US Military Really Didn't Want You to Know What's in New Washington Post Investigation

Report suggests there's basically no oversight for retired personnel who work for foreign powers
By Mike L. Ford,  Newser Staff
Posted Oct 18, 2022 6:30 PM CDT
Report: Retired US Generals Earn Big Bucks Working for Repressive Regimes
Saudi Arabia's Crown Prince Mohammed bin Salman adjusts his robe at the G20 Leader's Summit at the Costa Salguero Center in Buenos Aires, Argentina, in 2018. A recent Washington Post report reveals details about the work of retired US military personnel in Saudi Arabia and other foreign countries.   (AP Photo/Ricardo Mazalan, File)

The Washington Post has unveiled a major three-part investigation of retired US military personnel who work for foreign militaries, including for some countries "known for human rights abuses and political repression." The report contains a lot of information the government tried to keep secret, and it only came to light after two years and a salvo of Freedom of Information Act lawsuits against the US military and State Dept. According to the Post, more than 500 retired military personnel have worked in "lucrative jobs" for foreign governments since 2015, including many big-name generals and admirals. They're all supposed to get government approval for such work, but the investigation reveals a system where most requests are rubberstamped and there is essentially no penalty for breaking the law. Indeed, the Post found numerous examples of retired officers working for foreign governments without approval.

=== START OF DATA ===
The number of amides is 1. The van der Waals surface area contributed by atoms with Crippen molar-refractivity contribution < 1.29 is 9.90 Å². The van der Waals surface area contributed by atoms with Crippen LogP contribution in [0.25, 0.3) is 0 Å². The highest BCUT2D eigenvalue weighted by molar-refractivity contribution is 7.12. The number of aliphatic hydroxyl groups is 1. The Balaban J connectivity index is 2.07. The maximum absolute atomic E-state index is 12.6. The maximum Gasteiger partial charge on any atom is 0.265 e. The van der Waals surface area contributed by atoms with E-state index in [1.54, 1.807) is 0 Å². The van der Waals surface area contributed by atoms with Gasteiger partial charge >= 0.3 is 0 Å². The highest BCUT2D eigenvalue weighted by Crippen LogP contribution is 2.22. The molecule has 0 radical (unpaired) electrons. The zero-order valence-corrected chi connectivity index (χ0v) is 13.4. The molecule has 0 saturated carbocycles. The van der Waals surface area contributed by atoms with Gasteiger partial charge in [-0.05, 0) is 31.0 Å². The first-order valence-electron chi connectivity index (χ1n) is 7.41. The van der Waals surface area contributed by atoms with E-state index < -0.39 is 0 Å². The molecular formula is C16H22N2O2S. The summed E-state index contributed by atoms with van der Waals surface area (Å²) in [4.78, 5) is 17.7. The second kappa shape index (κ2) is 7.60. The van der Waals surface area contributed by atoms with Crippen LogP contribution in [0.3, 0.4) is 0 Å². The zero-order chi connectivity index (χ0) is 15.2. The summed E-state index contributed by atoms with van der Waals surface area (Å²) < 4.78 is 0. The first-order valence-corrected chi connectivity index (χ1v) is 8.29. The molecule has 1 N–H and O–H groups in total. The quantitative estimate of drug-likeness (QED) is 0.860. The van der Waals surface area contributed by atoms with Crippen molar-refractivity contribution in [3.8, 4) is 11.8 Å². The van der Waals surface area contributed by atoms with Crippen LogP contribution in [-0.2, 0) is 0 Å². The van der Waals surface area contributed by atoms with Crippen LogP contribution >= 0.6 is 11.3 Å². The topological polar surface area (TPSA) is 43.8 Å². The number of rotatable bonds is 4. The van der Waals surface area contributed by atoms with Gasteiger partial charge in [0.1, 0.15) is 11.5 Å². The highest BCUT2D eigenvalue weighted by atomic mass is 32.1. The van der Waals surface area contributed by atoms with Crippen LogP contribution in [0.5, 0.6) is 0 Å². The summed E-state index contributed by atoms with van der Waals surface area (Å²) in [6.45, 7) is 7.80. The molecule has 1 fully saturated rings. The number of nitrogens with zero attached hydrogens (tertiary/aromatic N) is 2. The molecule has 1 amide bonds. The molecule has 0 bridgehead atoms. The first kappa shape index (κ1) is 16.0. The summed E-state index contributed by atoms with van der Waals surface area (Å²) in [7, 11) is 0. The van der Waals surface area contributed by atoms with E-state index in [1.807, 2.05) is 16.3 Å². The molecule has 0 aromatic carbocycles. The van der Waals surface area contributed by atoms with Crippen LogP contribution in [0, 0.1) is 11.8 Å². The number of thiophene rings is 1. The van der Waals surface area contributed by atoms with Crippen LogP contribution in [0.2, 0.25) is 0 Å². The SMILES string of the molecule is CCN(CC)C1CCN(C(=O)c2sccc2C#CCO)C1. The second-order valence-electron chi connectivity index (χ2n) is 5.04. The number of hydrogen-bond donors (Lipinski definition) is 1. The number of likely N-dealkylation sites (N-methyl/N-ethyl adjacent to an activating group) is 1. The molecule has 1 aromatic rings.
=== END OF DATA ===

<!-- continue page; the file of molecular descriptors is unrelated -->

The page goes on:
Part One focuses on Saudi Arabia, where high-profile retired generals like James L. Jones—former Marine Corps commandant and national security adviser to President Obama—have worked for years to help the country upgrade its military. Meanwhile, the Saudi government under Crown Prince Mohammed has continued to engage in human rights abuses at home and abroad, including its calamitous intervention in the Yemeni civil war and the 2018 murder of Washington Post journalist Jamal Khashoggi. Part two of the report focuses on the UAE, which also contributed to the humanitarian catastrophe in Yemen and benefits from high-priced American military consultants. The third part is about ongoing work—and potential conflict of interest—by retired US admirals consulting for an Australian nuclear sub program. Read the whole investigation here. (Read more Saudi Arabia stories.)

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